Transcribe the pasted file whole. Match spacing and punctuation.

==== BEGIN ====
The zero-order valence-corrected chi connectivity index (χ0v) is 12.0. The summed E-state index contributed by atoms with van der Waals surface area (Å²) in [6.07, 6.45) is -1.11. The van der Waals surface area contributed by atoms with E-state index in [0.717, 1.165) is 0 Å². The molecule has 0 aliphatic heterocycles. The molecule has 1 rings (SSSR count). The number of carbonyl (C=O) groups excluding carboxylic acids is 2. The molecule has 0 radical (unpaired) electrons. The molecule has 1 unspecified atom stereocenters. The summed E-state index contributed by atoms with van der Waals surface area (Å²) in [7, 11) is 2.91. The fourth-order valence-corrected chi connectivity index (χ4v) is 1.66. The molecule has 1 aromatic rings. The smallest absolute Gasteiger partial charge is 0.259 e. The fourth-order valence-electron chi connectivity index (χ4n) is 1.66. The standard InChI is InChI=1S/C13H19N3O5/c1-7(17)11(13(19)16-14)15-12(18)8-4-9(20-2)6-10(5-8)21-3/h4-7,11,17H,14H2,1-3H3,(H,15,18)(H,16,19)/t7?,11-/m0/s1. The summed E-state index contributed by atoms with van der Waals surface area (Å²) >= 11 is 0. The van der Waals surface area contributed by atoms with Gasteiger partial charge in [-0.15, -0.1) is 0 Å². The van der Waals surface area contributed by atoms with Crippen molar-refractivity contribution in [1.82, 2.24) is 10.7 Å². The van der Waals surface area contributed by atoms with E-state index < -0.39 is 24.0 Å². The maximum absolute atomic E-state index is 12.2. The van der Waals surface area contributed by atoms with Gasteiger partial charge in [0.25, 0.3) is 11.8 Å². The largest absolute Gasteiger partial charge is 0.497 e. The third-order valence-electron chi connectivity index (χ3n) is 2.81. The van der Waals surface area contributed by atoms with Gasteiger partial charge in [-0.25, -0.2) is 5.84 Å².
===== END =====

The zero-order valence-corrected chi connectivity index (χ0v) is 12.0. The summed E-state index contributed by atoms with van der Waals surface area (Å²) in [6.07, 6.45) is -1.11. The van der Waals surface area contributed by atoms with E-state index in [0.717, 1.165) is 0 Å². The molecule has 0 aliphatic heterocycles. The molecule has 1 rings (SSSR count). The number of carbonyl (C=O) groups excluding carboxylic acids is 2. The molecule has 0 radical (unpaired) electrons. The molecule has 1 unspecified atom stereocenters. The summed E-state index contributed by atoms with van der Waals surface area (Å²) in [7, 11) is 2.91. The fourth-order valence-corrected chi connectivity index (χ4v) is 1.66. The molecule has 1 aromatic rings. The smallest absolute Gasteiger partial charge is 0.259 e. The fourth-order valence-electron chi connectivity index (χ4n) is 1.66. The standard InChI is InChI=1S/C13H19N3O5/c1-7(17)11(13(19)16-14)15-12(18)8-4-9(20-2)6-10(5-8)21-3/h4-7,11,17H,14H2,1-3H3,(H,15,18)(H,16,19)/t7?,11-/m0/s1. The summed E-state index contributed by atoms with van der Waals surface area (Å²) >= 11 is 0. The van der Waals surface area contributed by atoms with Gasteiger partial charge in [-0.15, -0.1) is 0 Å². The van der Waals surface area contributed by atoms with Crippen molar-refractivity contribution in [1.82, 2.24) is 10.7 Å². The van der Waals surface area contributed by atoms with E-state index < -0.39 is 24.0 Å². The maximum absolute atomic E-state index is 12.2. The van der Waals surface area contributed by atoms with Gasteiger partial charge in [0.25, 0.3) is 11.8 Å². The largest absolute Gasteiger partial charge is 0.497 e. The third-order valence-electron chi connectivity index (χ3n) is 2.81. The van der Waals surface area contributed by atoms with Gasteiger partial charge in [-0.25, -0.2) is 5.84 Å².